Patricia Highsmith was famous in the “outside world” for her crime novels, adapted into hit movies by the likes of Alfred Hitchcock (Strangers on a Train), this film reveals early on, while in queer clubs she was celebrated as the author of The Price of Salt (now better known as Carol), the first lesbian love story without a tragic ending.
In 2021, the contents of the late writer’s personal notebooks and diaries were released and caused a public outcry over the revelation of her internalised misogyny and homophobia. With Loving Highsmith, Swiss filmmaker Eva Vitija chiefly addresses Highsmith’s complex relationship with her own womanhood and attraction to other women.
The footage is comprised of archival photographs or interviews, film clips of her adapted novels and talking heads of former partners and remaining family members. Gwendoline Christie narrates the passages written by Highsmith. Occasionally the director speaks to her decisions, and some of the audio comes from uncaptioned interviews that are not assigned context and can cause confusion as to who or what is being heard.
While the documentary makes a point to stress how seclusive Highsmith was, how careful she was about keeping these particular writings hidden from anyone, it still quotes from them. The more is revealed about her life, the more one grasps how invasive she would have found this digging into her life. The selected interview passages imply the judgment she already faced for being introverted. There is a sequence in which an interview devolves into Highsmith’s words of indignation at interview situations.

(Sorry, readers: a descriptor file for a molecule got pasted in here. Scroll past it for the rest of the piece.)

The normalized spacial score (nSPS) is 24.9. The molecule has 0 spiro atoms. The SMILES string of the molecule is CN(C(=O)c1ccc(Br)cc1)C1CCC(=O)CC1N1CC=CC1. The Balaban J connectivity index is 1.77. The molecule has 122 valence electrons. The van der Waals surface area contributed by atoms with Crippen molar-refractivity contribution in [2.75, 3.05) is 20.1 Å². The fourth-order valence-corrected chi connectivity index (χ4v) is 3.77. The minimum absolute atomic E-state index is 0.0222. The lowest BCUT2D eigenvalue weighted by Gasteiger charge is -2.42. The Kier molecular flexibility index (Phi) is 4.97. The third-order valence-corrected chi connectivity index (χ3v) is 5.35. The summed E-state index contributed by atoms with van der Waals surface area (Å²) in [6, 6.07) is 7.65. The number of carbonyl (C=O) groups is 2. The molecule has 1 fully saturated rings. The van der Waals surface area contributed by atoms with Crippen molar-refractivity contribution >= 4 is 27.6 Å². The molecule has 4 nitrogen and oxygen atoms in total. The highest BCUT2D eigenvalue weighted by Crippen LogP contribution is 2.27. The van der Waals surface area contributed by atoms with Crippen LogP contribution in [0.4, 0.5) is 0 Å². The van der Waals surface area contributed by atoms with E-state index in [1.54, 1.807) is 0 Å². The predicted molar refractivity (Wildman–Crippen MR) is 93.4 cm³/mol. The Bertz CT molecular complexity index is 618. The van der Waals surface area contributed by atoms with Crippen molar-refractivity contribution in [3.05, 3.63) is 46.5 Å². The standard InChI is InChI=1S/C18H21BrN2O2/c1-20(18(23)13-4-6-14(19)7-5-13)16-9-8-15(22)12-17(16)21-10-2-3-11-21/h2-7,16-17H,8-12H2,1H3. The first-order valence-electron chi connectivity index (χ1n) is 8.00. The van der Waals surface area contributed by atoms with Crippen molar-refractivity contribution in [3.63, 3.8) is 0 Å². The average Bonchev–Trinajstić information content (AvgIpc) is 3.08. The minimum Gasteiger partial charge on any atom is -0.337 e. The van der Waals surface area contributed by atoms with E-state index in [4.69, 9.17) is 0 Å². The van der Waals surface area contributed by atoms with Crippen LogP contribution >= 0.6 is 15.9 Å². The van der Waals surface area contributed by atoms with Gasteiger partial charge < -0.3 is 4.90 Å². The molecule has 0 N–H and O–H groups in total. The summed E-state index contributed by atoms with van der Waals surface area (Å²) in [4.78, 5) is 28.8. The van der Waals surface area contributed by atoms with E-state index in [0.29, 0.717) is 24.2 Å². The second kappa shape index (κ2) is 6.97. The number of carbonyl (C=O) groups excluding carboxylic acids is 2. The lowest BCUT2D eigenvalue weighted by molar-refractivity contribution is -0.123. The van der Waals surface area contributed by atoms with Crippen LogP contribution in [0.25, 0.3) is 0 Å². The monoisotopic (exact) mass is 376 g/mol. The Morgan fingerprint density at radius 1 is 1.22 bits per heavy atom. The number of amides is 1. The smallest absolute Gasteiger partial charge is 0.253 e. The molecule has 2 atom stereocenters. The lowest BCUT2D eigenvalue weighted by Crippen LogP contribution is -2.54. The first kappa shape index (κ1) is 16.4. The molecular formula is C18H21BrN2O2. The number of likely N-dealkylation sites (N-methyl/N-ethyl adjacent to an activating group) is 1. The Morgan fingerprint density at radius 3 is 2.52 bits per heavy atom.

Coming from a place of love for the writer, as imparted by the title, the director still puts the viewer in an uncomfortable position of complicity. Are thoughts no longer free when you are famous? Why does her private life, which she guarded so vehemently, suddenly become public domain after her death?
At the same time, psychologically, we see much of her story reflected in the novels she published. “Writing is a substitute for the life I cannot live, am unable to live,” Highsmith pens. Asked about her repeated exploration of murder, the author shares that it is rather the topic of guilt – the presence and the absence of it – that she continually seeks to examine. Comparisons are drawn to her most famous character, Tom Ripley (predecessor of You’s Joe Goldberg): a likeable psychopath, who assumes the identities of the men he craves and in Highsmith’s own words, “kills only when he thinks it’s right.”
Loving Highsmith is a film almost as ambivalent as its subject, but comes recommended to those eager to cast the first stone and fans alike.
Loving Highsmith is released in select cinemas on 14th April 2023.
Watch the trailer for Loving Highsmith here: